The next time you head to Wenger’s in A-Block, Connaught Place (CP), for a pineapple pastry, take a minute to look at a piece of public art—created by M.F. Husain, no less—that graces the façade of the Dhoomimal Art Gallery and the adjacent Punjab National Bank office. Not exactly in mint condition, and sandwiched between shop signs and advertising boards, the mural—a mosaic of broken ceramic tiles—features the master’s perennial favourites: a horse, a nude female and what looks like a figure of Hanuman.
Click here to watch video about Husain’s mural
Recently, artist, photographer and bona fide Dilliwala Ram Rahman noticed the pillars of the colonnade in A-Block stripped of plaster—part of the drive to restore CP to its original glory ahead of the 2010 Commonwealth Games—and feared the worst for the Dhoomimal mural. He needn’t worry. The restoration drive does not extend to shopfronts and façades. “They will be left untouched,” assures Mohit Jain, the gallery’s proprietor.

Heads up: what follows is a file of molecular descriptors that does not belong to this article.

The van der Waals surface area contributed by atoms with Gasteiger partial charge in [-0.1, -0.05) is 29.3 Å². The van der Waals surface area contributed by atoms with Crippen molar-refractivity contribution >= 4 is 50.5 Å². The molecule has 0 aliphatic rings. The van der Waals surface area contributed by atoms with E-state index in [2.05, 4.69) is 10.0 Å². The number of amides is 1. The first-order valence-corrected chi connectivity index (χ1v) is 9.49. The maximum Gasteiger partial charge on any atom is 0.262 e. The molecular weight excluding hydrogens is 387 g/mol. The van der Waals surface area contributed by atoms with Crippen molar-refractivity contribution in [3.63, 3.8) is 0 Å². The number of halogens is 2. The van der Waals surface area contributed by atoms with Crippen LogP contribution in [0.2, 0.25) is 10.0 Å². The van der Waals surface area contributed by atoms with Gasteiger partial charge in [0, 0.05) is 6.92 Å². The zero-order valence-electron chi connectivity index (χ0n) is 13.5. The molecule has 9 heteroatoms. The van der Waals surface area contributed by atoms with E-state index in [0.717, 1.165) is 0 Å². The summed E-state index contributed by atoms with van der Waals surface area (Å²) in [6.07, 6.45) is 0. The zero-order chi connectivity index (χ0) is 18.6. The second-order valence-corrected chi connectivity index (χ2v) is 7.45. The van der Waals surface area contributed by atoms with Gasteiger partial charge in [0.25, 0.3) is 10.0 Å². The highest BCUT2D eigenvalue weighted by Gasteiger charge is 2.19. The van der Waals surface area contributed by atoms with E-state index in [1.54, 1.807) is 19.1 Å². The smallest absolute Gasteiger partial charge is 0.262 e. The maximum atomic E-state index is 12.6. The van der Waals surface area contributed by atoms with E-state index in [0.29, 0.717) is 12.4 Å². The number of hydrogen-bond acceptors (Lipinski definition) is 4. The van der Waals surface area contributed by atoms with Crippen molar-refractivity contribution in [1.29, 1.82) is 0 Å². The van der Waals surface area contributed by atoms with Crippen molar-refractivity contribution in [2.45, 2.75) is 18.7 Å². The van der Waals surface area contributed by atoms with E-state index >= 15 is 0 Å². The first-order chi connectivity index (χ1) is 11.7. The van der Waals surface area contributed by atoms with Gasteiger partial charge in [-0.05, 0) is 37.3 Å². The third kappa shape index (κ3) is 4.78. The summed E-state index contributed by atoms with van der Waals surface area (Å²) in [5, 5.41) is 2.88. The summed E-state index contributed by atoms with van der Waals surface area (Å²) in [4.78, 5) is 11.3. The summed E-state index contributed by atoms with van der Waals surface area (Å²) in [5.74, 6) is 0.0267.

Dhoomimal was set up about 80 years ago and is the country’s oldest private art gallery. The late Mahender Jain, father of Mohit, commissioned the mural in the early 1960s.
There are other, more prominent, murals in Delhi that have been made by Husain—there is one on the walls of Indraprastha Bhawan in the ITO complex (which was designed by Rahman’s late father, architect Habib Rahman). These were a direct result of Nehru’s vsion—he wanted contemporary art to be accessible to everyone. “All government buildings had funding for public art (in those days),” recalls Rahman.
Jain says the Husain mural is a “landmark” treasured by the gallery, though he accepts that few actually know about it. Perhaps the CP restoration will prompt Jain to undertake a mini-restoration of his own and give this charming example of public art a facelift.